BY AARON PIPER
For The Republic
Five baby alpaca, or cria, hopped around Ed and Juvonda Jones’ farm, Hoosier Heartland Alpacas, on Saturday afternoon oblivious to the lengths that visitors had come to visit them on National Alpaca Farm Days.
“We originally started because I wanted to learn how to spin alpaca fiber,” Juvonda said. “I could have done that with two, but we got a few more.”
That was back in the summer of 2010 when the Joneses also were looking for another source of income after they retired. Juvonda also wanted to make coats and other items from the alpaca fiber.
In September 2011, the Joneses had their first open house to introduce their herd of 15 alpacas to the public.
Today, they have 20 Suri and one Huacaya breed of alpaca at their farm and gift shop at 2500 N. County Road 1000W near Seymour.
Juvonda said she always has viewed alpacas as unusual animals.
In her opinion, they are easier to handle than cows or horses. They don’t kick as hard due to the soft padding, instead of hooves, that cover their feet.
She also said alpacas are easier on pastures because they don’t pull the grass up like some animals.
“They do spit sometimes,” said Juvonda as a warning. “However, usually, it’s at each other over food.”
On Saturday and Sunday, the Joneses opened the farm to the public and prepared spinning demonstrations as a part of the National Alpaca Farm Days celebration.
“We have people from all over, from Chicago to Indianapolis, come and visit,” Juvonda said.
Two of the visitors were from Mount Wolf, Pennsylvania.
Deb Weaver and Mike Cousler came to Indiana to see the Indianapolis Colts and San Diego Chargers football game Sunday in Indianapolis. Weaver said she has several alpacas back home and was missing hers.
Because she knew it was National Alpaca Farm Days, the two went looking for an alpaca farm.
“I have 25 girls and 13 boys. I miss my kids,” she said of her alpacas.
The average alpaca weighs in at about 160 pounds, Juvonda said.
Weaver said they are intelligent creatures with great eyesight.
“They can spot predators a good distance away and give off an alarm call,” she said.
Both women agreed that domestic dogs are probably the alpaca’s largest predator.
Kurt and Emily Nunemaker of Columbus also came to visit the farm and explore the gift shop Saturday.
The couple said they saw an article in the newspaper about the activities available at the farm for National Alpaca Farm Days and decided to check out the event.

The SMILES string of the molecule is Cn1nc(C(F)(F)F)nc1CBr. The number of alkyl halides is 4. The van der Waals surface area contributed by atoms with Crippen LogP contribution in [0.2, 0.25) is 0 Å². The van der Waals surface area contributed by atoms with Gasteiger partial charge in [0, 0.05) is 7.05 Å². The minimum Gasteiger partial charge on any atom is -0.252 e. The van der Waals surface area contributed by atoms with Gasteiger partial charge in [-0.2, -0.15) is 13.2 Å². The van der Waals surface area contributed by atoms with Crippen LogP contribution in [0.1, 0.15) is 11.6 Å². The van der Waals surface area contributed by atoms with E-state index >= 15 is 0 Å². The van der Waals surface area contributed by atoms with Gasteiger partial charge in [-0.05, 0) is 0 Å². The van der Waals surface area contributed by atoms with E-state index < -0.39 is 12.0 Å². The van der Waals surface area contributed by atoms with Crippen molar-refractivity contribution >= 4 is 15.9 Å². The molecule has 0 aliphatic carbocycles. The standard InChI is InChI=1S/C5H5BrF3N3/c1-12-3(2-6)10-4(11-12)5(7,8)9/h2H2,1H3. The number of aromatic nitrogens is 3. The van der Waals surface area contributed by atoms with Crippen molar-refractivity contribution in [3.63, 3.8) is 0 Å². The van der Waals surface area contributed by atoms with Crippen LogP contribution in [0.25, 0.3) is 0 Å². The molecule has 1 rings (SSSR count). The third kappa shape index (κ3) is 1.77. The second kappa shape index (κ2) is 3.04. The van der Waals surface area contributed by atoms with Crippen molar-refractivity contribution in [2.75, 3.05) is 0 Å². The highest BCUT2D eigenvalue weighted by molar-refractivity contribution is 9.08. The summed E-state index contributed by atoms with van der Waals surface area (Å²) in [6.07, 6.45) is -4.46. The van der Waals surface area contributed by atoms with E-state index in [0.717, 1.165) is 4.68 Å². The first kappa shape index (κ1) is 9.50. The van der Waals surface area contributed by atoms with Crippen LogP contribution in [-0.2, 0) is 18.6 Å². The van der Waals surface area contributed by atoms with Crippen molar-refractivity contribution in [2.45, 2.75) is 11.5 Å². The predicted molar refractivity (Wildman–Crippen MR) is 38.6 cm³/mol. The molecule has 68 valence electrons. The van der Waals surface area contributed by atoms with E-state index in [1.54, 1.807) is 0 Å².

“I’m trying to convince him they’re dogs,” Emily said. “I think they’re cute.”
The weekend event offered demonstrations on weaving wool and alpaca fiber.
Alpaca fiber is hypoallergenic, flame retardant and as warm as wool but less itchy, Juvonda said.
She said she has begun making the fiber into various clothing items and felting it to make into other items for sale at the farm shop.
Normally, the store hours are noon to 4 p.m. Tuesday through Friday and by appointment Saturday and Sunday.
Hoosier Heartland Alpacas also has a “spin-in” every second Saturday of the month and offers Fall Farm Days on the last weekend in September. The Saturday following Thanksgiving, the farm holds a Christmas open house.
“They’re fun outings for the family,” Juvonda said. “Many people don’t even know what an alpaca is.”
National Alpaca Farm Days usually brings about 400 people each year to the Joneses’ farm.
“It’s just relaxing to sit and watch them play,” Ed said of the alpacas, who communicate with each other with a soft humming sound that can be soothing to listen to.
Alpacas were domesticated thousands of years ago and are native to the Andes of southern Peru, northern Bolivia, northern Chile and Ecuador.
They were brought to the United States in 1984.
The Alpaca Owners Association has more than 10,000 members, and its registry contains 230,000 alpacas.
For information about Hoosier Heartland Alpacas, visit hoosierheartlandalpacas.com.